Eat local and organic, period. And fight GMOs invading U.S. food industries and American homes.
Good article. Thank you for posting it.
you are welcome
We can feed the world or we can go “all natural” whatever the means. Wheat rust is natural, rye ergot is natural, locusts, flies, worms and other vermin are natural. I have absolutely no concerns or worries about GMO’s. in one sense or another every food is genetically modified either in a lab or by selective breeding.
“Eat local and organic, period. And fight GMOs invading U.S. food industries and American homes.”
Local? That would really limit your diet if you live in the desert. I knew a guy who worked for an international meat company. They “harvested” 12 million chickens a day, except for holidays and weekends. That’s why chicken is dirt cheap and universally available. Their chickens come from farms that have one million chickens each in cages containing 100k chickens. So are we supposed to eat only free range chicken? How long does it take to come to market on organic feed? How much does it cost?
The same is true for everything. If we go to all local all “natural” (what is that? EVERYTHING we eat is the product of hundreds of years of selection) how much food will we grow?
The result these activists are looking for is eliminating a large swath of the population through starvation.
People who want to eat organic are perfectly free to do so, and pay the premium. I just wish the organic fetishists would leave the rest of us alone.
The current argument, at least in the U.S., is largely about labelling. We label mostly for risk. The organic lobby wants GM products labelled to suggest to low-information consumers that there is a risk — or they wouldn’t be labelled, right? But GM crops are tested before they are commercialized, so the imputation of risk is just part of a big scare campaign by organic producers who have difficulty competing on price.
In a rational world, it would make much more sense to label organically for consumer fraud.
Ditto to that.
Why is the title at odds with the content?
Folks protest GMOs are the typical population control crowd.
“People bad, Dirt good”
Just months after a study was published showing that two Monsanto products, a genetically modified (GM) maize and Roundup herbicide, damaged the health of rats, the journal that published the study appointed a former Monsanto scientist to decide which papers on GM foods and crops should be published, a new article reveals.
Monsanto and GM foods suffered a storm of bad publicity after a study published in the journal Food and Chemical Toxicology (FCT) in September 2012 reported that a GM corn and Roundup caused organ damage and increased rates of tumors and premature death in rats.
But in early 2013 Richard E. Goodman, a former Monsanto researcher with close ties to the biotech industry, joined the senior editorial staff of FCT. Goodman was given the specially created position of associate editor for biotechnology.
Free range chickens, surrounded by miles of tasty bird food snacks, acquire many times more than their fair share of wild bird poop.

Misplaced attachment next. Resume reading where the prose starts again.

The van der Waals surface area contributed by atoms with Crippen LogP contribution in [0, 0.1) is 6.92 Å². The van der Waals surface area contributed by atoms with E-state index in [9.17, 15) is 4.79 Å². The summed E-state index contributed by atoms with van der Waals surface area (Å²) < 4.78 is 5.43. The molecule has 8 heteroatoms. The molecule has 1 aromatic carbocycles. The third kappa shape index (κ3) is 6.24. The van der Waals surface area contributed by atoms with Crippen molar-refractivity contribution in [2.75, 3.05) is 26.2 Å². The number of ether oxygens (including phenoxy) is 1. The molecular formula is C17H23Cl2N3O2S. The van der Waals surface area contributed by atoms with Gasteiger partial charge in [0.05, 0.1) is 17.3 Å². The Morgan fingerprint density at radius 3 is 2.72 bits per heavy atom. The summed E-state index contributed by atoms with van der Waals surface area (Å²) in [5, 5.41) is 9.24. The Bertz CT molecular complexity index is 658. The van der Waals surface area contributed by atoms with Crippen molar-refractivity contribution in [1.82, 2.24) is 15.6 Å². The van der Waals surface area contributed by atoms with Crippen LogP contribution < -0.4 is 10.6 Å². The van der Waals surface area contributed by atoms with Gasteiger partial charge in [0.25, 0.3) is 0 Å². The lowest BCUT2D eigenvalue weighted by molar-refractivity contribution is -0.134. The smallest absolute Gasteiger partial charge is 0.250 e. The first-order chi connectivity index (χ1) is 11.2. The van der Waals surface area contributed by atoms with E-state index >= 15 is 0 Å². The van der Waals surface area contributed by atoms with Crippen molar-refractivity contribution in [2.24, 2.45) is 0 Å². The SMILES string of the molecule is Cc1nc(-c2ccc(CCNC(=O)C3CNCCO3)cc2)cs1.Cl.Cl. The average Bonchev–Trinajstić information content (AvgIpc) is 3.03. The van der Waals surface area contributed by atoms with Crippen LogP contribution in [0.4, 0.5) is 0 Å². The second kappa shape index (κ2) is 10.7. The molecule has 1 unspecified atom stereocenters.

Give me GMO every time there's a choice ~ I want to live!!!!
People with full stomachs have a lot of time to complain...................
Thanks, I read Natural News by Mike Adams. I’m glad this is gaining ground.
Just sayin' ...
I'm embarrassed this is gaining ground.
The deadliest substances known to man are "natural."
People need to get over this emotional view of "natural" and "artificial."
All crops are genetically modified. The original strains have changed over the years naturally. The only difference is that companies make the seeds they distribute unable to be used for the next year’s crop, requiring the farmer to keep going back to the company for new seeds. This has been a big gripe and underlies many of the protests
Ben & Jerry's announcement comeslessthan a year after California residents voted down Proposition 37,a California ballot initiative that would haverequired genetically-modified food to be labeled as such. Ben & Jerry's parent company,Unilever donated almost half a million dollarsto defeat the measure,accordingto Underground Health.
In total,companies like Monsanto and The Hershey Co. gave a combined $44 million to defeat the ballot initiative.
There is a world of difference between what Mendel did and what Monsanto does. Genetic engineering is basicly an ungodly process. God created things to reproduce after their own kind. Genetic engineering violates that order just as much as homosexual unions violate marriage.
I’m shocked at the FReepers on here who are a-ok with laboratory created foods & seem to be in denial about the endemic medical problems that have arisen since our diets changed to one that’s more highly-processed & less natural.
And for those who want to claim that GMOs exist in nature through hundreds of years of selective & cross-breeding, they really ought to get a clue. Something happening like that naturally in nature is far different from some mad scientist in a lab splicing viral DNA into a crop.
The article raises fears about GMOs but doesn’t provide a single documented example of an injury from GMOs.
Lots of baseless “probably” and “could”. Several examples of prior Monsanto products that were not food related (Agent Orange and PCBs) and others that are criticized because of highly flawed studies (DDT and sacharine).
Fearmongering now passes for information.
Your argument is complete BS. How much monospeciated chicken poop do you think chickens get in a CAFO chicken house? Free range or pasterued chickens are demonstrably better, and cleaner. GMO’s are bad news. Do some research.